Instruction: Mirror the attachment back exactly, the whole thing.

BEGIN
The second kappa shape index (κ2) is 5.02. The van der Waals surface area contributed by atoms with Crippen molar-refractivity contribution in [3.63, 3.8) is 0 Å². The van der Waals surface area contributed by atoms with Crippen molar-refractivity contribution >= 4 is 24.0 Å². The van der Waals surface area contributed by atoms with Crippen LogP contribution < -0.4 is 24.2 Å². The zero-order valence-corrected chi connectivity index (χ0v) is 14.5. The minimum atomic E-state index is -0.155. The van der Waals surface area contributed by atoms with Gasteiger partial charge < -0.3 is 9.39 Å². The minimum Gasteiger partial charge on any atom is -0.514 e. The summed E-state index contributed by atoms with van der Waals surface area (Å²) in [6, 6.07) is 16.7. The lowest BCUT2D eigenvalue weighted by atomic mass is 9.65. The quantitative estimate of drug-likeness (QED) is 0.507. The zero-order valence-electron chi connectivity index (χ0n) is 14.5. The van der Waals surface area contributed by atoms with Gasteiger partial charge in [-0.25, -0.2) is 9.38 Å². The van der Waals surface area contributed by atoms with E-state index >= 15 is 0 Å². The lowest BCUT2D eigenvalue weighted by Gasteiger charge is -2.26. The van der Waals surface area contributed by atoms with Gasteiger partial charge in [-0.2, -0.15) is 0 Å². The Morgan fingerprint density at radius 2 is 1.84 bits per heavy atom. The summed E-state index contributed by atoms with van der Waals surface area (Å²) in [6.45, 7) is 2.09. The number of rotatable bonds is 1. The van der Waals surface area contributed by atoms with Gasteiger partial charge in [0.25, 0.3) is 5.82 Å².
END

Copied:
The second kappa shape index (κ2) is 5.02. The van der Waals surface area contributed by atoms with Crippen molar-refractivity contribution in [3.63, 3.8) is 0 Å². The van der Waals surface area contributed by atoms with Crippen molar-refractivity contribution >= 4 is 24.0 Å². The van der Waals surface area contributed by atoms with Crippen LogP contribution < -0.4 is 24.2 Å². The zero-order valence-corrected chi connectivity index (χ0v) is 14.5. The minimum atomic E-state index is -0.155. The van der Waals surface area contributed by atoms with Gasteiger partial charge < -0.3 is 9.39 Å². The minimum Gasteiger partial charge on any atom is -0.514 e. The summed E-state index contributed by atoms with van der Waals surface area (Å²) in [6, 6.07) is 16.7. The lowest BCUT2D eigenvalue weighted by atomic mass is 9.65. The quantitative estimate of drug-likeness (QED) is 0.507. The zero-order valence-electron chi connectivity index (χ0n) is 14.5. The van der Waals surface area contributed by atoms with Gasteiger partial charge in [-0.25, -0.2) is 9.38 Å². The van der Waals surface area contributed by atoms with E-state index >= 15 is 0 Å². The lowest BCUT2D eigenvalue weighted by Gasteiger charge is -2.26. The van der Waals surface area contributed by atoms with Gasteiger partial charge in [-0.2, -0.15) is 0 Å². The Morgan fingerprint density at radius 2 is 1.84 bits per heavy atom. The summed E-state index contributed by atoms with van der Waals surface area (Å²) in [6.45, 7) is 2.09. The number of rotatable bonds is 1. The van der Waals surface area contributed by atoms with Gasteiger partial charge in [0.25, 0.3) is 5.82 Å².